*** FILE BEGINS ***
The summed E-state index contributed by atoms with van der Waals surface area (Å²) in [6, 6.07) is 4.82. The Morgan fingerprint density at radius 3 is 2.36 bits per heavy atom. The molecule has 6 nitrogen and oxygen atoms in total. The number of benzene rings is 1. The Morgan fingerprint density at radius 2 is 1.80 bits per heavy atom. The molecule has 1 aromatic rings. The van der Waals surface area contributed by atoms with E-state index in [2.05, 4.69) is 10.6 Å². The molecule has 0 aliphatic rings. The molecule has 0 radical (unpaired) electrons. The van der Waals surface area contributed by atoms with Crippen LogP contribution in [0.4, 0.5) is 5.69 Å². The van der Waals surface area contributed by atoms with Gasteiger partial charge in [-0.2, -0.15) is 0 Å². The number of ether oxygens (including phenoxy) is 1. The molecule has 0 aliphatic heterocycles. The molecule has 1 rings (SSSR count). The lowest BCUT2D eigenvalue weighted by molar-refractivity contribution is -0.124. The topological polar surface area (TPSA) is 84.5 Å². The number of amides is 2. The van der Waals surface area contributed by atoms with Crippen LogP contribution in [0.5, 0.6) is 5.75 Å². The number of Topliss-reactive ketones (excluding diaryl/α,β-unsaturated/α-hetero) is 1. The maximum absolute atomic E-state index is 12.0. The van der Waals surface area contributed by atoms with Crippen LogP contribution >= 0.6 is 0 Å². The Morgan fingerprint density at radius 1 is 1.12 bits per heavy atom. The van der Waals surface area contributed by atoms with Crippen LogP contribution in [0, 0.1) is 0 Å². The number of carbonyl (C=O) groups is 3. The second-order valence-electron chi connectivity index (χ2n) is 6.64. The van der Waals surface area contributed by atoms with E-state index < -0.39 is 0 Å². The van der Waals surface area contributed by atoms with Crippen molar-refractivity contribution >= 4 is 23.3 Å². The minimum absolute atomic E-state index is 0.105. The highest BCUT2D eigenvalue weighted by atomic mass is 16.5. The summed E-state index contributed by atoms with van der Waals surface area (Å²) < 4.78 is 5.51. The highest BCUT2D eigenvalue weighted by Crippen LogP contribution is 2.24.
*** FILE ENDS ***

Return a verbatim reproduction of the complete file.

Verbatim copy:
The summed E-state index contributed by atoms with van der Waals surface area (Å²) in [6, 6.07) is 4.82. The Morgan fingerprint density at radius 3 is 2.36 bits per heavy atom. The molecule has 6 nitrogen and oxygen atoms in total. The number of benzene rings is 1. The Morgan fingerprint density at radius 2 is 1.80 bits per heavy atom. The molecule has 1 aromatic rings. The van der Waals surface area contributed by atoms with E-state index in [2.05, 4.69) is 10.6 Å². The molecule has 0 aliphatic rings. The molecule has 0 radical (unpaired) electrons. The van der Waals surface area contributed by atoms with Crippen LogP contribution in [0.4, 0.5) is 5.69 Å². The van der Waals surface area contributed by atoms with Gasteiger partial charge in [-0.2, -0.15) is 0 Å². The number of ether oxygens (including phenoxy) is 1. The molecule has 0 aliphatic heterocycles. The molecule has 1 rings (SSSR count). The lowest BCUT2D eigenvalue weighted by molar-refractivity contribution is -0.124. The topological polar surface area (TPSA) is 84.5 Å². The number of amides is 2. The van der Waals surface area contributed by atoms with Crippen LogP contribution in [0.5, 0.6) is 5.75 Å². The number of Topliss-reactive ketones (excluding diaryl/α,β-unsaturated/α-hetero) is 1. The maximum absolute atomic E-state index is 12.0. The van der Waals surface area contributed by atoms with Crippen LogP contribution >= 0.6 is 0 Å². The Morgan fingerprint density at radius 1 is 1.12 bits per heavy atom. The van der Waals surface area contributed by atoms with Crippen LogP contribution in [0, 0.1) is 0 Å². The number of carbonyl (C=O) groups is 3. The second-order valence-electron chi connectivity index (χ2n) is 6.64. The van der Waals surface area contributed by atoms with E-state index < -0.39 is 0 Å². The van der Waals surface area contributed by atoms with Crippen molar-refractivity contribution >= 4 is 23.3 Å². The minimum absolute atomic E-state index is 0.105. The highest BCUT2D eigenvalue weighted by atomic mass is 16.5. The summed E-state index contributed by atoms with van der Waals surface area (Å²) < 4.78 is 5.51. The highest BCUT2D eigenvalue weighted by Crippen LogP contribution is 2.24.